Updated: Nov 17, 2022
by Roni Lacuesta
"...but it's unbearable to think that I may never again see my home or closest friends or the country that I love so much...What is a home? A house? A country? A feeling? Sometimes I wonder if my strong desire to be a missionary is really God's call or just my way to cope with leaving. I only know that my small hope of returning is the only thing that dulls my pain today."
Ruth E. Van Reken
Letters Never Sent
(excerpt pg. 31 May 1958)
These words by Ruth Van Reken resonated with me as a missionary and a Cross-Cultural Kid. I am sure the majority of the 20 million Third Culture Kids could identify with these words that cut deep to the very heart of this people group. When I read this excerpt to the kids who attended the Reentry Seminar last July and August, you could hear a pin drop and the atmosphere change to dreadful anticipation. I call this place "No Man's Land," where the grief of loss seems to reside. Many fall into this ambiguity so scary to most that many try to avoid it as much as possible. There is the fear of sinking and never returning or the risk of allowing yourself to feel, but no one might be there for you. This feeling is called GRIEF, which is what most Third-Culture Kids feel.
Third Culture Kids are people who were raised in a culture other than their parents or the culture of their country of nationality, and also live in a different environment during a significant part of their child development years. TCK's, as they are known, are divided into four sub-culture groups: Missionary kids, Diplomat kids, International Business kids, Military kids. Although they have different dynamics, they share some essential traits that unify all four subcultures: high mobility, rootlessness, feeling of not belonging to any culture, and feelings of loss. Every year we accompany our ministry partner, Interaction International, which hosts Reentry Seminars for American middle schoolers and High Schoolers residing outside of the United States. These kids are either planning to return for a short time or for good. In this seminar, we create a safe environment for them to process their journey and get oriented into the American culture. But one of the main areas we deal with, which always brings up the feeling of dread, is the area of grieving losses.
The reality is that many of these kids did not choose to go overseas; they got drafted into their parent's mission. These kids' experiences differ depending on their families' coping skills, mental and emotional health, communication skills, closeness, or lack thereof during crises. But one thing all these families do share in common is the grief of loss. An article once said that a 16-year-old Missionary kid would have experienced the same number of losses that an average American adult at the age of 60 would experience in his lifetime. We have come a long way from sending out missionary families in the early days. Most sending agencies now have a member care department with mental health workers watching out for the overall health of their missionaries. There now exists organizations like Compass Ministries, which are known as, open-source Missionary Care Organizations. We are not tied to single agencies or churches but serve all of them. Churches are getting more educated in caring for their missionaries rather than just supporting them financially. We, as Christian senders, had made strides in this area of caring for the missionary families. But we still have a long way to go, especially in preparing missionaries for their mental and emotional health and better support for their children.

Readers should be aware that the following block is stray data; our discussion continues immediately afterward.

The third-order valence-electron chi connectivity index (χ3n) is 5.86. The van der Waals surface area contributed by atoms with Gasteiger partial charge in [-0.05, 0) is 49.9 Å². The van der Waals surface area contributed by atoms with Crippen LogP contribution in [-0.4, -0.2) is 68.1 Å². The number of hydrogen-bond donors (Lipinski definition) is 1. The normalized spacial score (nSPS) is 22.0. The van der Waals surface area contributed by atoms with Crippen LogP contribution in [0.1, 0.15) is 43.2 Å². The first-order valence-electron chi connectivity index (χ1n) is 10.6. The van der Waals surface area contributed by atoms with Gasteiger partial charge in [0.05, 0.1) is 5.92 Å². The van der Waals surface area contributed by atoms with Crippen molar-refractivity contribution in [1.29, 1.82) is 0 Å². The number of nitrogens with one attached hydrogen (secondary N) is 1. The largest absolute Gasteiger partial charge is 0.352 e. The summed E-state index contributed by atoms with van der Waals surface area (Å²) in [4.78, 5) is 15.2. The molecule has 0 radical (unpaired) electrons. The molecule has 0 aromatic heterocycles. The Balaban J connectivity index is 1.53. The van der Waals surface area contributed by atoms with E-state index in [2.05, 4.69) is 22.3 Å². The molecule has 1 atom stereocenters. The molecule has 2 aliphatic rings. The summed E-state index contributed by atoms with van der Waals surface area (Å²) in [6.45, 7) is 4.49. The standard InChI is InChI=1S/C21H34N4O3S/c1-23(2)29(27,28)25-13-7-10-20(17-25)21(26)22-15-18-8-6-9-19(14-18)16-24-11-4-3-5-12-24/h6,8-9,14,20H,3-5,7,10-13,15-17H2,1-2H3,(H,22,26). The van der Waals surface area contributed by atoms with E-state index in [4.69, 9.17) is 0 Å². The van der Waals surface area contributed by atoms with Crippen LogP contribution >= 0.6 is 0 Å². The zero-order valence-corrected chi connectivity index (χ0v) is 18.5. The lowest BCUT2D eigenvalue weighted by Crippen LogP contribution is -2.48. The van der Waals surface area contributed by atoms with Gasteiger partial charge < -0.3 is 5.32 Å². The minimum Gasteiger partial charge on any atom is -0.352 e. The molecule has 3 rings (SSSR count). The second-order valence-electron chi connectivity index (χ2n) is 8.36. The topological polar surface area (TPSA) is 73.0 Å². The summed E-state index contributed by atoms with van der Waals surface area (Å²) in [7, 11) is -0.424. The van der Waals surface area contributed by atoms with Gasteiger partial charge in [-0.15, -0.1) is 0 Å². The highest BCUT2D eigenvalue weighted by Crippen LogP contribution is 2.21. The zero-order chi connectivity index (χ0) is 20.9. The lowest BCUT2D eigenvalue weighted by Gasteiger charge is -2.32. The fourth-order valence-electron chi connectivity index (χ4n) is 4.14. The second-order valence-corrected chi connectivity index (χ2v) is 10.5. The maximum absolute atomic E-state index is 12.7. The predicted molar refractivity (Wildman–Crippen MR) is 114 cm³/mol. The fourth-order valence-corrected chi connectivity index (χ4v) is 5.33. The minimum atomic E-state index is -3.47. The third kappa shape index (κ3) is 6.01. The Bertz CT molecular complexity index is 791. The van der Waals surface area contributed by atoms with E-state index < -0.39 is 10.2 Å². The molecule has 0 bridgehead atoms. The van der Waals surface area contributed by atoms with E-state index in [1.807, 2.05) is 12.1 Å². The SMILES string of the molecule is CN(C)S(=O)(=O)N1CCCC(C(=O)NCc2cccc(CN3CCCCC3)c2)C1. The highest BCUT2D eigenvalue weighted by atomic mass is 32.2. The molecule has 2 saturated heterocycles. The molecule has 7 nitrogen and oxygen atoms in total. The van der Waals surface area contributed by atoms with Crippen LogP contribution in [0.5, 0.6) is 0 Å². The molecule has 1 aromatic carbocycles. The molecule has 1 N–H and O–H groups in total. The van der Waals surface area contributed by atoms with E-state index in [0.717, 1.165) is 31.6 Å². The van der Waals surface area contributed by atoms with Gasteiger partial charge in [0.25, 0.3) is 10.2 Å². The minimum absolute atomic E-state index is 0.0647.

Questions that many missionaries overlook at times in the middle of the flurry of fundraising activities and ministry training would be: Have you made contingencies for unforeseen incidents? What are your plans for returning? How will your children be educated? How would you deal with the losses that you and your children will experience in the future? How will you rest daily, weekly, monthly, quarterly, and yearly? Do you have an exit plan in case of a change of condition? What would life look like after the mission? What would it look like when your kids come back to the United States, and you stay in the mission field? How will you prepare your kids for life in the United States while living abroad?
So many questions that it's overwhelming to even think about them. But at the heart of these questions are the missionary kids. For both churches and missionary families, a couple of essential skills they need to acquire and teach; are managing expectations and the grieving process. It is a given missionary families will experience many losses in their lives; however, they encounter such losses in a short time. The process of grieving, in all actuality, is God's gift to us to bring closure, healing, and moving forward. When children are trained not to be afraid of loss but; to be able to articulate their pain and hurt due to transition and loss, their chances of their souls being healthy and integrating into American culture would be drastically higher. When churches understand and allow this part of missionary life, missionaries will be better supported and can facilitate an even better homecoming for their global workers.
To know more about missionary care and how you can be involved, or if you are a church and would like training in missionary care, you can email us at firstname.lastname@example.org or call (813) 374-3915.